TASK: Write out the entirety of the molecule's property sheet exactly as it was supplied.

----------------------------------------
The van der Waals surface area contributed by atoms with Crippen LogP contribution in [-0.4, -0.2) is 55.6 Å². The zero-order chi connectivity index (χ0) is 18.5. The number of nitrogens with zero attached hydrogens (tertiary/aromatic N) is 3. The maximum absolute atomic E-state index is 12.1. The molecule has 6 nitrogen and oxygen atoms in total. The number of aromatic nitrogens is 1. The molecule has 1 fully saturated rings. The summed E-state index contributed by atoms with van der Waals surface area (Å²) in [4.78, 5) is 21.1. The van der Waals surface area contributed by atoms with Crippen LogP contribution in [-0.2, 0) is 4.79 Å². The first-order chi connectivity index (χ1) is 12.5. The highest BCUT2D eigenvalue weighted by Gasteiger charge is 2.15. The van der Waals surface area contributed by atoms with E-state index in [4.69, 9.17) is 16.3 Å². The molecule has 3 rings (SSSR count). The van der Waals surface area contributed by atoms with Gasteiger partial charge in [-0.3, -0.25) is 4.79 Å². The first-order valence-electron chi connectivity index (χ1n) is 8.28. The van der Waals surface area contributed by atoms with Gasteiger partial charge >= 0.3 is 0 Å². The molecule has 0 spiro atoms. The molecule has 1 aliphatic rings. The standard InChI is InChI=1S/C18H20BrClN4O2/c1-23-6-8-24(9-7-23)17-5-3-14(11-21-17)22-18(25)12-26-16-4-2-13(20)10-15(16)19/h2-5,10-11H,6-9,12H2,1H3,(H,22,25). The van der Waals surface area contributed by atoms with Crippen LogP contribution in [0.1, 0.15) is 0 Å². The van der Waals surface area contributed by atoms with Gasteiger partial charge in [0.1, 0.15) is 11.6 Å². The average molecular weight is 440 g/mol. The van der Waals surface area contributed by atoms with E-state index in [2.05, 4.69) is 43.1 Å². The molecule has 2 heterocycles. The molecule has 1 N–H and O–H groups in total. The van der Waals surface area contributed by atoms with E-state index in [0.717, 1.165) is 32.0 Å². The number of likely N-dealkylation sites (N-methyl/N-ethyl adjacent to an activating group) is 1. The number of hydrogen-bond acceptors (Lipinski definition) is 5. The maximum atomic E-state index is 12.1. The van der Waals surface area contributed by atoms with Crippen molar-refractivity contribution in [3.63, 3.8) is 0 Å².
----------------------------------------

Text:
The van der Waals surface area contributed by atoms with Crippen LogP contribution in [-0.4, -0.2) is 55.6 Å². The zero-order chi connectivity index (χ0) is 18.5. The number of nitrogens with zero attached hydrogens (tertiary/aromatic N) is 3. The maximum absolute atomic E-state index is 12.1. The molecule has 6 nitrogen and oxygen atoms in total. The number of aromatic nitrogens is 1. The molecule has 1 fully saturated rings. The summed E-state index contributed by atoms with van der Waals surface area (Å²) in [4.78, 5) is 21.1. The van der Waals surface area contributed by atoms with Crippen LogP contribution in [-0.2, 0) is 4.79 Å². The first-order chi connectivity index (χ1) is 12.5. The highest BCUT2D eigenvalue weighted by Gasteiger charge is 2.15. The van der Waals surface area contributed by atoms with E-state index in [4.69, 9.17) is 16.3 Å². The molecule has 3 rings (SSSR count). The van der Waals surface area contributed by atoms with Gasteiger partial charge in [-0.3, -0.25) is 4.79 Å². The first-order valence-electron chi connectivity index (χ1n) is 8.28. The van der Waals surface area contributed by atoms with Gasteiger partial charge >= 0.3 is 0 Å². The molecule has 0 spiro atoms. The molecule has 1 aliphatic rings. The standard InChI is InChI=1S/C18H20BrClN4O2/c1-23-6-8-24(9-7-23)17-5-3-14(11-21-17)22-18(25)12-26-16-4-2-13(20)10-15(16)19/h2-5,10-11H,6-9,12H2,1H3,(H,22,25). The van der Waals surface area contributed by atoms with Crippen LogP contribution in [0.1, 0.15) is 0 Å². The van der Waals surface area contributed by atoms with Gasteiger partial charge in [0.1, 0.15) is 11.6 Å². The average molecular weight is 440 g/mol. The van der Waals surface area contributed by atoms with E-state index in [2.05, 4.69) is 43.1 Å². The molecule has 2 heterocycles. The molecule has 1 N–H and O–H groups in total. The van der Waals surface area contributed by atoms with E-state index in [0.717, 1.165) is 32.0 Å². The number of likely N-dealkylation sites (N-methyl/N-ethyl adjacent to an activating group) is 1. The number of hydrogen-bond acceptors (Lipinski definition) is 5. The maximum atomic E-state index is 12.1. The van der Waals surface area contributed by atoms with Crippen molar-refractivity contribution in [3.63, 3.8) is 0 Å².